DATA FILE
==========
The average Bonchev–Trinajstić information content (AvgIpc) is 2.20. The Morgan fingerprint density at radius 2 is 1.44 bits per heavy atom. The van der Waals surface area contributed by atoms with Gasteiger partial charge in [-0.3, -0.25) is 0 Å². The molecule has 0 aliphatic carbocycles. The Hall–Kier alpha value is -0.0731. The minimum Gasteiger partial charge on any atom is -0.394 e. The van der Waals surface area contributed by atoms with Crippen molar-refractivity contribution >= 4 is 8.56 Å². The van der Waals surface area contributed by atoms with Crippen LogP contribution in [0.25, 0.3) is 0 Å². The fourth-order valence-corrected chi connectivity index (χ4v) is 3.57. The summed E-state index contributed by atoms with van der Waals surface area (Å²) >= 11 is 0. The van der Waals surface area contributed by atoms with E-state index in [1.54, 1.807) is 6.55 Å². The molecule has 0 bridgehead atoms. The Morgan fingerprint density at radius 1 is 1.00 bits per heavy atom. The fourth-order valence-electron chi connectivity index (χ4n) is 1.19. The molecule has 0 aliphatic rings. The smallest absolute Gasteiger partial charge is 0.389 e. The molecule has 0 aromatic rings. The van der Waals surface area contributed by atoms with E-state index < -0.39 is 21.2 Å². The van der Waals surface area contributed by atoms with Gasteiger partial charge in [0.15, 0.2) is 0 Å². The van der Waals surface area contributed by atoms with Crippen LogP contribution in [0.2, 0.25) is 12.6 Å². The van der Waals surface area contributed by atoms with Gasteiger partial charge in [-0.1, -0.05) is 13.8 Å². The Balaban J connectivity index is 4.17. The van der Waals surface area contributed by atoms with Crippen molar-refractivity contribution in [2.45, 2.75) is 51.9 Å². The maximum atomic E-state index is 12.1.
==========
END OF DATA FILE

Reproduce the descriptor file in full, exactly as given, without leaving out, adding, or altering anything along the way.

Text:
The average Bonchev–Trinajstić information content (AvgIpc) is 2.20. The Morgan fingerprint density at radius 2 is 1.44 bits per heavy atom. The van der Waals surface area contributed by atoms with Gasteiger partial charge in [-0.3, -0.25) is 0 Å². The molecule has 0 aliphatic carbocycles. The Hall–Kier alpha value is -0.0731. The minimum Gasteiger partial charge on any atom is -0.394 e. The van der Waals surface area contributed by atoms with Crippen molar-refractivity contribution >= 4 is 8.56 Å². The van der Waals surface area contributed by atoms with Crippen LogP contribution in [0.25, 0.3) is 0 Å². The fourth-order valence-corrected chi connectivity index (χ4v) is 3.57. The summed E-state index contributed by atoms with van der Waals surface area (Å²) >= 11 is 0. The van der Waals surface area contributed by atoms with E-state index in [1.54, 1.807) is 6.55 Å². The molecule has 0 bridgehead atoms. The Morgan fingerprint density at radius 1 is 1.00 bits per heavy atom. The fourth-order valence-electron chi connectivity index (χ4n) is 1.19. The molecule has 0 aliphatic rings. The smallest absolute Gasteiger partial charge is 0.389 e. The molecule has 0 aromatic rings. The van der Waals surface area contributed by atoms with E-state index < -0.39 is 21.2 Å². The van der Waals surface area contributed by atoms with Gasteiger partial charge in [0.15, 0.2) is 0 Å². The van der Waals surface area contributed by atoms with Crippen LogP contribution in [0.2, 0.25) is 12.6 Å². The van der Waals surface area contributed by atoms with Gasteiger partial charge in [-0.1, -0.05) is 13.8 Å². The Balaban J connectivity index is 4.17. The van der Waals surface area contributed by atoms with Crippen molar-refractivity contribution in [2.45, 2.75) is 51.9 Å². The maximum atomic E-state index is 12.1.